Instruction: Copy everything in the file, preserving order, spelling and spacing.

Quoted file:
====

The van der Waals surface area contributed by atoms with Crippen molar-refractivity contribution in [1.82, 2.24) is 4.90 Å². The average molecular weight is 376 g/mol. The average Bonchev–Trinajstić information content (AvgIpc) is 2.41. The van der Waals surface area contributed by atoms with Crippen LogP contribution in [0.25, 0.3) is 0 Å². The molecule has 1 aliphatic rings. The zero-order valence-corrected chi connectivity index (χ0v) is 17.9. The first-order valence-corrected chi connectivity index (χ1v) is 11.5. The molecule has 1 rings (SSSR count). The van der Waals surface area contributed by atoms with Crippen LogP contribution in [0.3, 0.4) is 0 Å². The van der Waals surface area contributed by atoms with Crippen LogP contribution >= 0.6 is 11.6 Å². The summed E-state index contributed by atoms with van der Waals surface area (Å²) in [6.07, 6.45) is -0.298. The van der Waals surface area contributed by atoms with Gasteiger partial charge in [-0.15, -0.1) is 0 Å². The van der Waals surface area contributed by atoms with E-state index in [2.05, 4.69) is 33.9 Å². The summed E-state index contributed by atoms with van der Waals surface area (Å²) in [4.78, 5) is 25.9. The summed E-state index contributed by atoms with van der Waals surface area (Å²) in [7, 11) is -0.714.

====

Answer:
The van der Waals surface area contributed by atoms with Crippen molar-refractivity contribution in [1.82, 2.24) is 4.90 Å². The average molecular weight is 376 g/mol. The average Bonchev–Trinajstić information content (AvgIpc) is 2.41. The van der Waals surface area contributed by atoms with Crippen LogP contribution in [0.25, 0.3) is 0 Å². The molecule has 1 aliphatic rings. The zero-order valence-corrected chi connectivity index (χ0v) is 17.9. The first-order valence-corrected chi connectivity index (χ1v) is 11.5. The molecule has 1 rings (SSSR count). The van der Waals surface area contributed by atoms with Crippen LogP contribution in [0.3, 0.4) is 0 Å². The van der Waals surface area contributed by atoms with Crippen LogP contribution >= 0.6 is 11.6 Å². The summed E-state index contributed by atoms with van der Waals surface area (Å²) in [6.07, 6.45) is -0.298. The van der Waals surface area contributed by atoms with Gasteiger partial charge in [-0.15, -0.1) is 0 Å². The van der Waals surface area contributed by atoms with E-state index in [2.05, 4.69) is 33.9 Å². The summed E-state index contributed by atoms with van der Waals surface area (Å²) in [4.78, 5) is 25.9. The summed E-state index contributed by atoms with van der Waals surface area (Å²) in [7, 11) is -0.714.